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Find the maximum amount of the equal annual withdrawal

Joe_1234

New member
May 15, 2020
25
P25,000 is deposited in a savings account that pays 5% interest, compounded semi-annually. Equal annual withdrawals are to be made from the account, beginning one year from now and continuing forever. The maximum amount of the equal annual withdrawal is closest to
A. P625
B. P1000
C. P1250
D. P1625
 

MarkFL

Administrator
Staff member
Feb 24, 2012
13,775
Hello, and welcome to MHB! :)

I would let \(A_n\) be the amount in the account at the end of year \(n\), and \(W\) be the amount withdrawn at the end of year \(n\). Then we may model this problem with the following recursion:

\(\displaystyle A_{n+1}=1.05A_{n}-W\)

Can you give the homogeneous solution (based on the root of the characteristic equation)?
 

MarkFL

Administrator
Staff member
Feb 24, 2012
13,775
I made an error in my above post, where I used annual compounding. We want:

\(\displaystyle A_{n+1}=1.025^2A_{n}-W=\left(\frac{41}{40}\right)^2A_{n}-W\)

And so our homogeneous solution will take the form:

\(\displaystyle h_n=c_1\left(\frac{41}{40}\right)^{2n}\)

Our particular solution will take the form:

\(\displaystyle p_n=B\)

Substitution into the recursion yields:

\(\displaystyle B-\left(\frac{41}{40}\right)^2B=-W\)

\(\displaystyle \left(\frac{9}{40}\right)^2B=W\implies B=\left(\frac{40}{9}\right)^2W\)

And so by the principle of superposition, we obtain:

\(\displaystyle A_{n}=h_n+p_n=c_1\left(\frac{41}{40}\right)^{2n}+\left(\frac{40}{9}\right)^2W\)

\(\displaystyle A_0=c_1+\left(\frac{40}{9}\right)^2W\implies c_1=A_0-\left(\frac{40}{9}\right)^2W\)

And so our closed form is:

\(\displaystyle A_{n}=\left(A_0-\left(\frac{40}{9}\right)^2W\right)\left(\frac{41}{40}\right)^{2n}+\left(\frac{40}{9}\right)^2W\)

To finish the problem, we want to set:

\(\displaystyle \lim_{n\to\infty}A_n=0\)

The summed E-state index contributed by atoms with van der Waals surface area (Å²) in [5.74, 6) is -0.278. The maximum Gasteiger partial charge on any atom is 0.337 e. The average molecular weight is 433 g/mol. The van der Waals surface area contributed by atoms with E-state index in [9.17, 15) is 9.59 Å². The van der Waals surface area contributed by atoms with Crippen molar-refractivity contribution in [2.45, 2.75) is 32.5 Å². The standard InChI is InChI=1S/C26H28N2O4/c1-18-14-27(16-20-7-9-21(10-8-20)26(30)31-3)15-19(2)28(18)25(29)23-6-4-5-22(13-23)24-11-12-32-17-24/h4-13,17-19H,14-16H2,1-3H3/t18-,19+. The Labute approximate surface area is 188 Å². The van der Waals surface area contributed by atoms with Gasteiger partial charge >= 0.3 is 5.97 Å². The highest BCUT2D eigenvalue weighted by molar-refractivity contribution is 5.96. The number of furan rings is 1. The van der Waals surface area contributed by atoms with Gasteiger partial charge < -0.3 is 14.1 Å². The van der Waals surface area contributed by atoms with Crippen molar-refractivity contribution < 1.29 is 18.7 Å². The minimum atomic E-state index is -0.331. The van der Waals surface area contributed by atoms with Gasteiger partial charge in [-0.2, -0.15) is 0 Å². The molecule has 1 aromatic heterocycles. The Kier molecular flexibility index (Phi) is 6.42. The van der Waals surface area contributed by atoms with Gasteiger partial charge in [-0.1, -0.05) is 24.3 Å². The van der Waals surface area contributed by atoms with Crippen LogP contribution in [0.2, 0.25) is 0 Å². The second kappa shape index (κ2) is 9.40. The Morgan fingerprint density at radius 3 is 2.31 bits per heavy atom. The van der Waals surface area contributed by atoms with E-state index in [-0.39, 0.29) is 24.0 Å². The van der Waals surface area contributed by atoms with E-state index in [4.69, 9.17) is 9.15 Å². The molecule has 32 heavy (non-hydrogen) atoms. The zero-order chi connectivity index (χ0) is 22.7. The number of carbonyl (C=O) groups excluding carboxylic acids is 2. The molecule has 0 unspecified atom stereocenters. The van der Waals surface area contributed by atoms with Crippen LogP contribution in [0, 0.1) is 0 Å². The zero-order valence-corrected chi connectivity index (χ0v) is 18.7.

In order for that to happen (for the limit to be finite), we need:

\(\displaystyle W=\left(\frac{9}{40}\right)^2A_0\)

Using the value \(A_0=25000\), we then find:

\(\displaystyle W=\frac{10125}{8}=1265.625\)
 

Joe_1234

New member
May 15, 2020
25
I made an error in my above post, where I used annual compounding. We want:

\(\displaystyle A_{n+1}=1.025^2A_{n}-W=\left(\frac{41}{40}\right)^2A_{n}-W\)

And so our homogeneous solution will take the form:

\(\displaystyle h_n=c_1\left(\frac{41}{40}\right)^{2n}\)

Our particular solution will take the form:

\(\displaystyle p_n=B\)

Substitution into the recursion yields:

\(\displaystyle B-\left(\frac{41}{40}\right)^2B=-W\)

\(\displaystyle \left(\frac{9}{40}\right)^2B=W\implies B=\left(\frac{40}{9}\right)^2W\)

And so by the principle of superposition, we obtain:

\(\displaystyle A_{n}=h_n+p_n=c_1\left(\frac{41}{40}\right)^{2n}+\left(\frac{40}{9}\right)^2W\)

\(\displaystyle A_0=c_1+\left(\frac{40}{9}\right)^2W\implies c_1=A_0-\left(\frac{40}{9}\right)^2W\)

And so our closed form is:

\(\displaystyle A_{n}=\left(A_0-\left(\frac{40}{9}\right)^2W\right)\left(\frac{41}{40}\right)^{2n}+\left(\frac{40}{9}\right)^2W\)

To finish the problem, we want to set:

\(\displaystyle \lim_{n\to\infty}A_n=0\)

In order for that to happen (for the limit to be finite), we need:

\(\displaystyle W=\left(\frac{9}{40}\right)^2A_0\)

Using the value \(A_0=25000\), we then find:

\(\displaystyle W=\frac{10125}{8}=1265.625\)
Tnx Sir